Cringle returned to Jamaica, where he found orders directed to him to quit the Wave, and repair on board the Firebrand as second lieutenant. Many curious particulars are related by him, with respect to society in Jamaica, particularly in Kingston, where the tendency to merriment assumed a character which approximated very closely to the extravagance of playful children. At a bachelor's dinner, consisting of guests well acquainted with each other, it is often the practice for each to assume a nick-name, and the amusement of this nominal masquerade contributes very much, we are told, to the consolation which the inhabitants so much require, in consequence of the uncongenial influence of an unhealthy climate. Cringle attended one of these entertainments, at which he found a highly respectable merchant, who, by common consent, bore the
name of the Duke of Tuscany, on account of a prominent tooth, or tusk, in the front of his mouth; another of the guests was brought to his attention under the amusing name of Old Steady in the West, because he never kept his head still
. In giving an account of the remaining guests, Cringle is perfectly ignorant as to whether the names which he took down were genuine or not; at all events he presents us with a very striking group of West Indian feeders, who may be taken as so many specimens of their class in Jamaica, and about whom, of necessity, some interest must be entertained amongst us.
• First, there was Mr. Seco, a very neat gentlemanlike little man, perfectly well bred, and full of French phrases. Then came Mr. Eschylus Stave, a tall, raw-boned, well-informed personage; a bit of a quiz on occasion, but withal a pleasant fellow. Mr. Isaac Shingle, mine host, a sal. low, sharp, hatchet-faced, small homo, but warmhearted and kind, as I often experienced during my sojourn in the west, only sometimes a little peppery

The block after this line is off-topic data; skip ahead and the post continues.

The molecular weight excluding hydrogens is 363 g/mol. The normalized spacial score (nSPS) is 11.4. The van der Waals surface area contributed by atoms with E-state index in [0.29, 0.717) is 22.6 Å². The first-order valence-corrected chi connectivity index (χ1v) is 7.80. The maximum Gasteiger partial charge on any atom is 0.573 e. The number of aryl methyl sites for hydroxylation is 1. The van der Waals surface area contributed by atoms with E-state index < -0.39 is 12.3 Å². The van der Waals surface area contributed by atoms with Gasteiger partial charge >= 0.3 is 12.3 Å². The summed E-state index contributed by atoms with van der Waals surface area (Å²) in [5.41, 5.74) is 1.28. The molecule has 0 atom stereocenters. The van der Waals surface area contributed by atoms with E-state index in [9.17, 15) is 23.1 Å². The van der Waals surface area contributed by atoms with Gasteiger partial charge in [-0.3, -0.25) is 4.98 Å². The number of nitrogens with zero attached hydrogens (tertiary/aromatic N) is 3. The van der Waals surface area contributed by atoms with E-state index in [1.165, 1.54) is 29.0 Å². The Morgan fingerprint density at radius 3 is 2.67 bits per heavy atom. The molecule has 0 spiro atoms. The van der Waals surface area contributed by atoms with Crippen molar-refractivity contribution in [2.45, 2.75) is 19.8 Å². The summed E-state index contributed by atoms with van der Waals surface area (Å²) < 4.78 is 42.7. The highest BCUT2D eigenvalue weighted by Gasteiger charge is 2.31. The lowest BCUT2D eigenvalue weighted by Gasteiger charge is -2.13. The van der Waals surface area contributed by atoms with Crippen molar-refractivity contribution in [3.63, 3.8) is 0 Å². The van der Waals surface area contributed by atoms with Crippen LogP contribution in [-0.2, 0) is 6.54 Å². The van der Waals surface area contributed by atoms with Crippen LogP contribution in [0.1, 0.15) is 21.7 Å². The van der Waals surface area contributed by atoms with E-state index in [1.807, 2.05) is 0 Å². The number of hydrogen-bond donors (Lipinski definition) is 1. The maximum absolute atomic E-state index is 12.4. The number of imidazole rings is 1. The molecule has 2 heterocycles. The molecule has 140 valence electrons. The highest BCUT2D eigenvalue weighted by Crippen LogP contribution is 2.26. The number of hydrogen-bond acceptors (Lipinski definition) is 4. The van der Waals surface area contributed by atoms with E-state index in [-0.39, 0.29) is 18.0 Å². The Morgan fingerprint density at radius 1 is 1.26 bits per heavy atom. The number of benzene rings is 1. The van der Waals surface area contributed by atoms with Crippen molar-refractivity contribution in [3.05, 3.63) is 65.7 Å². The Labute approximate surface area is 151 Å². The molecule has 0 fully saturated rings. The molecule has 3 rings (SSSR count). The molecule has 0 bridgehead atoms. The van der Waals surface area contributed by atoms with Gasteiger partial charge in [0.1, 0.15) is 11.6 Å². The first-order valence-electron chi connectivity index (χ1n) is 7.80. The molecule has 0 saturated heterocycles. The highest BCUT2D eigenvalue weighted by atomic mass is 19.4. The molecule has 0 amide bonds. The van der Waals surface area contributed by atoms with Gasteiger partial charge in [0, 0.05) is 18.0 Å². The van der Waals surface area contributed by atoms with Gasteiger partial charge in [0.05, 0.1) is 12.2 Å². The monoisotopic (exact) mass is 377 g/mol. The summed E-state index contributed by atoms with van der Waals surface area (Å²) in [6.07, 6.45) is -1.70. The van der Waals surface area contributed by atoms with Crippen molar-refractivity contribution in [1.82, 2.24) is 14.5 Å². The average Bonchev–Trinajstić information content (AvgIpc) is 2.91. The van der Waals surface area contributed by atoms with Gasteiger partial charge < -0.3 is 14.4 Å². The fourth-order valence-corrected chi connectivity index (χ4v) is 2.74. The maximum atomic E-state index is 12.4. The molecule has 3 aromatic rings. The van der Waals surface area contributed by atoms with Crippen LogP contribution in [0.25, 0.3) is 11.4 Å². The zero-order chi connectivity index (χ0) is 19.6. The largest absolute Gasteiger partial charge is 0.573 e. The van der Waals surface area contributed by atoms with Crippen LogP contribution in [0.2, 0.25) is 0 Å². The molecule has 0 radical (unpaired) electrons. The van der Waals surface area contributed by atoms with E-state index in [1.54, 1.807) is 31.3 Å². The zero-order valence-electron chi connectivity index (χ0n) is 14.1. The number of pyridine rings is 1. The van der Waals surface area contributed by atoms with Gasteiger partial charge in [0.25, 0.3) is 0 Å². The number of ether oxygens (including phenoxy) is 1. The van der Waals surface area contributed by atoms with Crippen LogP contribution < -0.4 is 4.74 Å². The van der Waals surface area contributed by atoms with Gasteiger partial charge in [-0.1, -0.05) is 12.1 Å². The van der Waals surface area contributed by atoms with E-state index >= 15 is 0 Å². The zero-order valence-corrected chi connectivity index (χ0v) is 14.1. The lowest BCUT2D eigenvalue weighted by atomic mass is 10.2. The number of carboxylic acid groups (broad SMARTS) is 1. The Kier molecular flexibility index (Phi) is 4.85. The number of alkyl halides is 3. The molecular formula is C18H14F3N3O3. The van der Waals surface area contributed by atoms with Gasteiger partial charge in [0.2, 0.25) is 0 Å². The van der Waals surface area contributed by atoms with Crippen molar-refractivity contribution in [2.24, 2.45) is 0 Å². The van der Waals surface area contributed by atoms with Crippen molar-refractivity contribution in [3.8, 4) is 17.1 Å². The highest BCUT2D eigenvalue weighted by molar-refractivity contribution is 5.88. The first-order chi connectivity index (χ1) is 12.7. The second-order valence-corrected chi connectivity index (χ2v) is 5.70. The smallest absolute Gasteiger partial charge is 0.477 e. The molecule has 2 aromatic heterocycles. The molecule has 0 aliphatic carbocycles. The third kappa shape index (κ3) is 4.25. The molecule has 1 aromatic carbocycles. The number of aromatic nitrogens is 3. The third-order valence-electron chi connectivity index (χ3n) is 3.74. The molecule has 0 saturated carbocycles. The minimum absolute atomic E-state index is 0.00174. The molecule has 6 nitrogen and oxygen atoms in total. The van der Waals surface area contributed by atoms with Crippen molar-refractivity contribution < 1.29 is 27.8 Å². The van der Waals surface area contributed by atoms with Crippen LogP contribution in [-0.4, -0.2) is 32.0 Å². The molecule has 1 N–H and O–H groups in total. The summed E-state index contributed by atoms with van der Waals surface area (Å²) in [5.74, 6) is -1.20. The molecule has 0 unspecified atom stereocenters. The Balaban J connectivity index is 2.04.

Then came Mr. Jacob Bumble, a sleek fat. pated Scotchman. Next I was introduced to Mr. Alonzo Smoothpate, a very handsome fellow, with an uncommon share of natural good-breeding and politeness. Again I clapper-clawed, according to the fashion of the country, a violent shake of the paw, being the Jamaica finfeftment to acquaintanceship, with Mr. Percales, whom I took for a foreign Jew somehow or other at first, from his uncommon name, until I heard him speak, and perceived he was an Englishman ; indeed, his fresh complexion, very neat person, and gentlemanlike deportment, when I had time to reflect, would of themselves have disconnected him from all kindred with the sons of Levi. Then came a long, dark-complexioned, curly-pated slip of a lad, with white teeth, and high strongly marked features, considerably pitted with the small-pox. He seemed the great promoter of fun and wickedness in the party, and was familiarly addressed as the Don, although I believe his real name was Mr. Lucifer Longtram. Then there was Mr. Aspen Tremble, a fresh-looking, pleasant, well-informed man, but withal a little nervous, his cheeks quivering when he spoke like shapes of calf's-foot jelly; after him came an exceedingly polite old gentleman, wearing hair-powder and a queue, yclept Nicodemus; and a very devil of a little chap, of the name of Rubiochico, a great ally in wickedness with Master Longtram ; the last in this eventful history being a staid, sedatelooking, elderly-young man, of the name of Onyx Steady, an extensive foreign merchant, with a species of dry caustic readiness about him that was dangerous enough.—We sat down, Isaac Shingle doing the honours, confronted by Eschylus Stave, and all was right, and smooth, and pleasant, and in no way different from a party of well-bred men in England.' - pp. 335, 336.
These, and many such merry scenes, are described by Cringle under the head of Tropical High-Jinks.
We now come to the last chapter, the last of the log, where Tom Cringle, to our consternation, is determined to bid us farewell; but before surrendering his pen, as a parting tribute, in token of gratitude for hospitality and kindness, he once more roams to Kingston.